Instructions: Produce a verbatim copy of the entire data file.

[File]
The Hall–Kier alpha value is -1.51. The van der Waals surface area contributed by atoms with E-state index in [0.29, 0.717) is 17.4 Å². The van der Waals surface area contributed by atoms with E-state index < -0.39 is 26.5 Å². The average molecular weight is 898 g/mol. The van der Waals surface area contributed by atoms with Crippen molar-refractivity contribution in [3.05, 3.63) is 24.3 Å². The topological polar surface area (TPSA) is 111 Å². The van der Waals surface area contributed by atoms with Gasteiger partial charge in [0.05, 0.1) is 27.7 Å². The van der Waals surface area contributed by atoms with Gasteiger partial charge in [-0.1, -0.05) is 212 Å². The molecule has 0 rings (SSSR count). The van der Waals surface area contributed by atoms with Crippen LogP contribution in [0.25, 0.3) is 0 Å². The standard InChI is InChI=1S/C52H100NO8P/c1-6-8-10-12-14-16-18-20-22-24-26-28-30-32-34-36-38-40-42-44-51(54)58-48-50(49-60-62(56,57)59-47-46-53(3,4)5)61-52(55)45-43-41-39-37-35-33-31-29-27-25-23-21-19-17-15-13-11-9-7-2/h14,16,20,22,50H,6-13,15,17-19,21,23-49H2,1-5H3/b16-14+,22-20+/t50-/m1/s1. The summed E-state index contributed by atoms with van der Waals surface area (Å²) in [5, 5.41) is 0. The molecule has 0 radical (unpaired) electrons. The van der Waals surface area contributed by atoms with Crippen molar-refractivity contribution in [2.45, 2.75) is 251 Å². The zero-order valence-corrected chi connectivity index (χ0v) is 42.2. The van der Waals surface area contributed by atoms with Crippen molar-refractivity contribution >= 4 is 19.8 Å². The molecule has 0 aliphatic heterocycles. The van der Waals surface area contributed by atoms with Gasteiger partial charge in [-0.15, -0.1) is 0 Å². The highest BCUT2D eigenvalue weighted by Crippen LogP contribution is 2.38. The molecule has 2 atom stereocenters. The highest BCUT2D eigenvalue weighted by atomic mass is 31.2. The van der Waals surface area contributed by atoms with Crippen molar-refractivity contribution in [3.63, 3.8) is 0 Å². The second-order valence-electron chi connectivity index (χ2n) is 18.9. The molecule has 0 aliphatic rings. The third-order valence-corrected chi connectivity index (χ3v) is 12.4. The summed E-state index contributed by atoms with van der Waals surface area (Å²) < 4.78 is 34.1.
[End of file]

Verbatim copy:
The Hall–Kier alpha value is -1.51. The van der Waals surface area contributed by atoms with E-state index in [0.29, 0.717) is 17.4 Å². The van der Waals surface area contributed by atoms with E-state index < -0.39 is 26.5 Å². The average molecular weight is 898 g/mol. The van der Waals surface area contributed by atoms with Crippen molar-refractivity contribution in [3.05, 3.63) is 24.3 Å². The topological polar surface area (TPSA) is 111 Å². The van der Waals surface area contributed by atoms with Gasteiger partial charge in [0.05, 0.1) is 27.7 Å². The van der Waals surface area contributed by atoms with Gasteiger partial charge in [-0.1, -0.05) is 212 Å². The molecule has 0 rings (SSSR count). The van der Waals surface area contributed by atoms with Crippen LogP contribution in [0.25, 0.3) is 0 Å². The standard InChI is InChI=1S/C52H100NO8P/c1-6-8-10-12-14-16-18-20-22-24-26-28-30-32-34-36-38-40-42-44-51(54)58-48-50(49-60-62(56,57)59-47-46-53(3,4)5)61-52(55)45-43-41-39-37-35-33-31-29-27-25-23-21-19-17-15-13-11-9-7-2/h14,16,20,22,50H,6-13,15,17-19,21,23-49H2,1-5H3/b16-14+,22-20+/t50-/m1/s1. The summed E-state index contributed by atoms with van der Waals surface area (Å²) in [5, 5.41) is 0. The molecule has 0 radical (unpaired) electrons. The van der Waals surface area contributed by atoms with Crippen molar-refractivity contribution in [2.45, 2.75) is 251 Å². The zero-order valence-corrected chi connectivity index (χ0v) is 42.2. The van der Waals surface area contributed by atoms with Crippen molar-refractivity contribution >= 4 is 19.8 Å². The molecule has 0 aliphatic heterocycles. The van der Waals surface area contributed by atoms with Gasteiger partial charge in [-0.15, -0.1) is 0 Å². The highest BCUT2D eigenvalue weighted by Crippen LogP contribution is 2.38. The molecule has 2 atom stereocenters. The highest BCUT2D eigenvalue weighted by atomic mass is 31.2. The van der Waals surface area contributed by atoms with Crippen molar-refractivity contribution in [3.63, 3.8) is 0 Å². The second-order valence-electron chi connectivity index (χ2n) is 18.9. The molecule has 0 aliphatic rings. The third-order valence-corrected chi connectivity index (χ3v) is 12.4. The summed E-state index contributed by atoms with van der Waals surface area (Å²) < 4.78 is 34.1.